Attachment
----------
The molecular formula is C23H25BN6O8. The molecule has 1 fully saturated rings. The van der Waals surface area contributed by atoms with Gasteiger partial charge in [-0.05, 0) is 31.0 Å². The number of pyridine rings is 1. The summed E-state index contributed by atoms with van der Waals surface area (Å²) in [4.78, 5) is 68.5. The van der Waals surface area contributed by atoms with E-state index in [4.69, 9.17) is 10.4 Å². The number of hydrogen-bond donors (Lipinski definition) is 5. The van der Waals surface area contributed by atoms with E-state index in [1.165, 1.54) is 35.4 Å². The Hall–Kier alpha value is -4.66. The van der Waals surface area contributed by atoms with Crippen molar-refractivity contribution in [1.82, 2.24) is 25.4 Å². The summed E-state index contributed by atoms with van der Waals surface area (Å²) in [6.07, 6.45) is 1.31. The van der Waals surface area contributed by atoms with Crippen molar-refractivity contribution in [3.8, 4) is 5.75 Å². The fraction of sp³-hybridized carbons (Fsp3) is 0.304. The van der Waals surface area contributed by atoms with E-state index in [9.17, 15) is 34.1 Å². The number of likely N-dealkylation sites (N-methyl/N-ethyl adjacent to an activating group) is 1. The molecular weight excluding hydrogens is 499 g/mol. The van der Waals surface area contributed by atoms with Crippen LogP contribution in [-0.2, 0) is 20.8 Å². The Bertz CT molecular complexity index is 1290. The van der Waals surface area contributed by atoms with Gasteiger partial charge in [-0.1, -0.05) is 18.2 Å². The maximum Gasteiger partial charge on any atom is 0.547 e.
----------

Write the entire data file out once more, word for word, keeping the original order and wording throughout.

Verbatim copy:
The molecular formula is C23H25BN6O8. The molecule has 1 fully saturated rings. The van der Waals surface area contributed by atoms with Gasteiger partial charge in [-0.05, 0) is 31.0 Å². The number of pyridine rings is 1. The summed E-state index contributed by atoms with van der Waals surface area (Å²) in [4.78, 5) is 68.5. The van der Waals surface area contributed by atoms with E-state index in [4.69, 9.17) is 10.4 Å². The number of hydrogen-bond donors (Lipinski definition) is 5. The van der Waals surface area contributed by atoms with E-state index in [1.165, 1.54) is 35.4 Å². The Hall–Kier alpha value is -4.66. The van der Waals surface area contributed by atoms with Crippen molar-refractivity contribution in [1.82, 2.24) is 25.4 Å². The summed E-state index contributed by atoms with van der Waals surface area (Å²) in [6.07, 6.45) is 1.31. The van der Waals surface area contributed by atoms with Crippen molar-refractivity contribution in [3.8, 4) is 5.75 Å². The fraction of sp³-hybridized carbons (Fsp3) is 0.304. The van der Waals surface area contributed by atoms with E-state index in [9.17, 15) is 34.1 Å². The number of likely N-dealkylation sites (N-methyl/N-ethyl adjacent to an activating group) is 1. The molecular weight excluding hydrogens is 499 g/mol. The van der Waals surface area contributed by atoms with Crippen LogP contribution in [-0.2, 0) is 20.8 Å². The Bertz CT molecular complexity index is 1290. The van der Waals surface area contributed by atoms with Gasteiger partial charge in [-0.1, -0.05) is 18.2 Å². The maximum Gasteiger partial charge on any atom is 0.547 e.